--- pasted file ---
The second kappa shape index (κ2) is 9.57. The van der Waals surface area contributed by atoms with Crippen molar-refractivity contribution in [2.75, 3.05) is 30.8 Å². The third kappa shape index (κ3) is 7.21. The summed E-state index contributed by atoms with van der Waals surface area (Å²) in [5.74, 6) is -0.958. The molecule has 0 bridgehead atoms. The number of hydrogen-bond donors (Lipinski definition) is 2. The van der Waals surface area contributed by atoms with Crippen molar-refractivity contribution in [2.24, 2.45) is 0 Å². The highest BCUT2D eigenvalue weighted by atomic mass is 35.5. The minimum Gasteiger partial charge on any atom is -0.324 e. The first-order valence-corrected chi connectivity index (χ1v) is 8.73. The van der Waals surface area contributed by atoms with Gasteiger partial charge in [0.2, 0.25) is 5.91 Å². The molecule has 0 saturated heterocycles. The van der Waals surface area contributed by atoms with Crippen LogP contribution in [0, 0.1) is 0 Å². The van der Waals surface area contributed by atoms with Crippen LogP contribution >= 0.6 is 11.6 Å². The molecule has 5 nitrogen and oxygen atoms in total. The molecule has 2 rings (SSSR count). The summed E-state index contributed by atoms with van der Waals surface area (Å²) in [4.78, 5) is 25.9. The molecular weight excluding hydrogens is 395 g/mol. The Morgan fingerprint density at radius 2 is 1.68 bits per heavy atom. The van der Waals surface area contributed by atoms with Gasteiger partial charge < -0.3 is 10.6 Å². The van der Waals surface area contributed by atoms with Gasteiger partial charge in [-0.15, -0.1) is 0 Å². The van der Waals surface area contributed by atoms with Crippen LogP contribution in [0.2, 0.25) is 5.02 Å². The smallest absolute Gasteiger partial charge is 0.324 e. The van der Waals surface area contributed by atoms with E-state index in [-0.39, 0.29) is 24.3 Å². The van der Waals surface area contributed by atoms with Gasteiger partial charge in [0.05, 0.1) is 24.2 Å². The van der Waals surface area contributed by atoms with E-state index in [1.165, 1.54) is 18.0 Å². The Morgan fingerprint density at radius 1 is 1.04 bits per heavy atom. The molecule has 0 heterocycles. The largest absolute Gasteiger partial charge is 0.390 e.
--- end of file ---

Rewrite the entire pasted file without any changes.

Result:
The second kappa shape index (κ2) is 9.57. The van der Waals surface area contributed by atoms with Crippen molar-refractivity contribution in [2.75, 3.05) is 30.8 Å². The third kappa shape index (κ3) is 7.21. The summed E-state index contributed by atoms with van der Waals surface area (Å²) in [5.74, 6) is -0.958. The molecule has 0 bridgehead atoms. The number of hydrogen-bond donors (Lipinski definition) is 2. The van der Waals surface area contributed by atoms with Crippen molar-refractivity contribution in [2.24, 2.45) is 0 Å². The highest BCUT2D eigenvalue weighted by atomic mass is 35.5. The minimum Gasteiger partial charge on any atom is -0.324 e. The first-order valence-corrected chi connectivity index (χ1v) is 8.73. The van der Waals surface area contributed by atoms with Gasteiger partial charge in [0.2, 0.25) is 5.91 Å². The molecule has 0 saturated heterocycles. The van der Waals surface area contributed by atoms with Crippen LogP contribution in [0, 0.1) is 0 Å². The van der Waals surface area contributed by atoms with Crippen LogP contribution >= 0.6 is 11.6 Å². The molecule has 5 nitrogen and oxygen atoms in total. The molecule has 2 rings (SSSR count). The summed E-state index contributed by atoms with van der Waals surface area (Å²) in [4.78, 5) is 25.9. The molecular weight excluding hydrogens is 395 g/mol. The Morgan fingerprint density at radius 2 is 1.68 bits per heavy atom. The van der Waals surface area contributed by atoms with Gasteiger partial charge < -0.3 is 10.6 Å². The van der Waals surface area contributed by atoms with Gasteiger partial charge in [-0.15, -0.1) is 0 Å². The van der Waals surface area contributed by atoms with Crippen LogP contribution in [0.2, 0.25) is 5.02 Å². The smallest absolute Gasteiger partial charge is 0.324 e. The van der Waals surface area contributed by atoms with E-state index in [-0.39, 0.29) is 24.3 Å². The van der Waals surface area contributed by atoms with Gasteiger partial charge in [0.05, 0.1) is 24.2 Å². The van der Waals surface area contributed by atoms with E-state index in [1.165, 1.54) is 18.0 Å². The Morgan fingerprint density at radius 1 is 1.04 bits per heavy atom. The molecule has 0 heterocycles. The largest absolute Gasteiger partial charge is 0.390 e.